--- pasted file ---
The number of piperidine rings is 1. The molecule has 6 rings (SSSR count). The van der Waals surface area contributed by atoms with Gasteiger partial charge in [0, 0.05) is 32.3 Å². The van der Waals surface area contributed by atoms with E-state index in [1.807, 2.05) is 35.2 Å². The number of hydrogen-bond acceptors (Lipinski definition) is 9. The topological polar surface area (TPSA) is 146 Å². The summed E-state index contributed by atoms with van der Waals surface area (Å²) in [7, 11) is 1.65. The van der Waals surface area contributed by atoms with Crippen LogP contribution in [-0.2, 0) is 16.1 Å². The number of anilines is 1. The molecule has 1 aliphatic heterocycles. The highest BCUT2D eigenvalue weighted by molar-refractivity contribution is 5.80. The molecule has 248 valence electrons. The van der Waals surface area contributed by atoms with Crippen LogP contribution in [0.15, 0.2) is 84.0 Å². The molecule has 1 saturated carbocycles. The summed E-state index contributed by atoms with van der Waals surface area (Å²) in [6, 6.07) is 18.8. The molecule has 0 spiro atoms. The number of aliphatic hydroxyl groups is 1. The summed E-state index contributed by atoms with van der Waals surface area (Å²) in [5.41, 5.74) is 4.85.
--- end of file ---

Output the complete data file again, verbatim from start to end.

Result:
The number of piperidine rings is 1. The molecule has 6 rings (SSSR count). The van der Waals surface area contributed by atoms with Gasteiger partial charge in [0, 0.05) is 32.3 Å². The van der Waals surface area contributed by atoms with E-state index in [1.807, 2.05) is 35.2 Å². The number of hydrogen-bond acceptors (Lipinski definition) is 9. The topological polar surface area (TPSA) is 146 Å². The summed E-state index contributed by atoms with van der Waals surface area (Å²) in [7, 11) is 1.65. The van der Waals surface area contributed by atoms with Crippen LogP contribution in [-0.2, 0) is 16.1 Å². The number of anilines is 1. The molecule has 1 aliphatic heterocycles. The highest BCUT2D eigenvalue weighted by molar-refractivity contribution is 5.80. The molecule has 248 valence electrons. The van der Waals surface area contributed by atoms with Crippen LogP contribution in [0.15, 0.2) is 84.0 Å². The molecule has 1 saturated carbocycles. The summed E-state index contributed by atoms with van der Waals surface area (Å²) in [6, 6.07) is 18.8. The molecule has 0 spiro atoms. The number of aliphatic hydroxyl groups is 1. The summed E-state index contributed by atoms with van der Waals surface area (Å²) in [5.41, 5.74) is 4.85.